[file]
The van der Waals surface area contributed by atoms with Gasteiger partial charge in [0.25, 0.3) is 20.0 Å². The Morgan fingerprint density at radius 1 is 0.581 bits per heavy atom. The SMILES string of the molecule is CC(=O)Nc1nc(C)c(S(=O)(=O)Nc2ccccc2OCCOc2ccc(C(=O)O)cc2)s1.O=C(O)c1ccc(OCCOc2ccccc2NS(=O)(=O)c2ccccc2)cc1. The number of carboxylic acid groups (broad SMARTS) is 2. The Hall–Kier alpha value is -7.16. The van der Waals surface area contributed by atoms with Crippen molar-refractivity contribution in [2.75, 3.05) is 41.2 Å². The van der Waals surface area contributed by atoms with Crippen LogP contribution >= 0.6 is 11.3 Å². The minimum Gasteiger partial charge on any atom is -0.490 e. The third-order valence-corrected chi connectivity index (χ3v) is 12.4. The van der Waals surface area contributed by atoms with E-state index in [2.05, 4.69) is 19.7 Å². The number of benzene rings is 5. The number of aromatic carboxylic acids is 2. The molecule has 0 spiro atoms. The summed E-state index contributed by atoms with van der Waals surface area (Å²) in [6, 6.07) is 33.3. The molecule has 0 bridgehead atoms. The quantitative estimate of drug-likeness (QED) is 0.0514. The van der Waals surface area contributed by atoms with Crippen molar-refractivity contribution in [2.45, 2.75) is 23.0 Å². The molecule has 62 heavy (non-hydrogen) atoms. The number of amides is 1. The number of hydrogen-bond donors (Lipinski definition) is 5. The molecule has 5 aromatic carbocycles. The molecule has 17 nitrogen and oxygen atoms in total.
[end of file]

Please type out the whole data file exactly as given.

The van der Waals surface area contributed by atoms with Gasteiger partial charge in [0.25, 0.3) is 20.0 Å². The Morgan fingerprint density at radius 1 is 0.581 bits per heavy atom. The SMILES string of the molecule is CC(=O)Nc1nc(C)c(S(=O)(=O)Nc2ccccc2OCCOc2ccc(C(=O)O)cc2)s1.O=C(O)c1ccc(OCCOc2ccccc2NS(=O)(=O)c2ccccc2)cc1. The number of carboxylic acid groups (broad SMARTS) is 2. The Hall–Kier alpha value is -7.16. The van der Waals surface area contributed by atoms with Crippen molar-refractivity contribution in [2.75, 3.05) is 41.2 Å². The van der Waals surface area contributed by atoms with Crippen LogP contribution >= 0.6 is 11.3 Å². The minimum Gasteiger partial charge on any atom is -0.490 e. The third-order valence-corrected chi connectivity index (χ3v) is 12.4. The van der Waals surface area contributed by atoms with E-state index in [2.05, 4.69) is 19.7 Å². The number of benzene rings is 5. The number of aromatic carboxylic acids is 2. The molecule has 0 spiro atoms. The summed E-state index contributed by atoms with van der Waals surface area (Å²) in [6, 6.07) is 33.3. The molecule has 0 bridgehead atoms. The quantitative estimate of drug-likeness (QED) is 0.0514. The van der Waals surface area contributed by atoms with Crippen molar-refractivity contribution in [2.45, 2.75) is 23.0 Å². The molecule has 62 heavy (non-hydrogen) atoms. The number of amides is 1. The number of hydrogen-bond donors (Lipinski definition) is 5. The molecule has 5 aromatic carbocycles. The molecule has 17 nitrogen and oxygen atoms in total.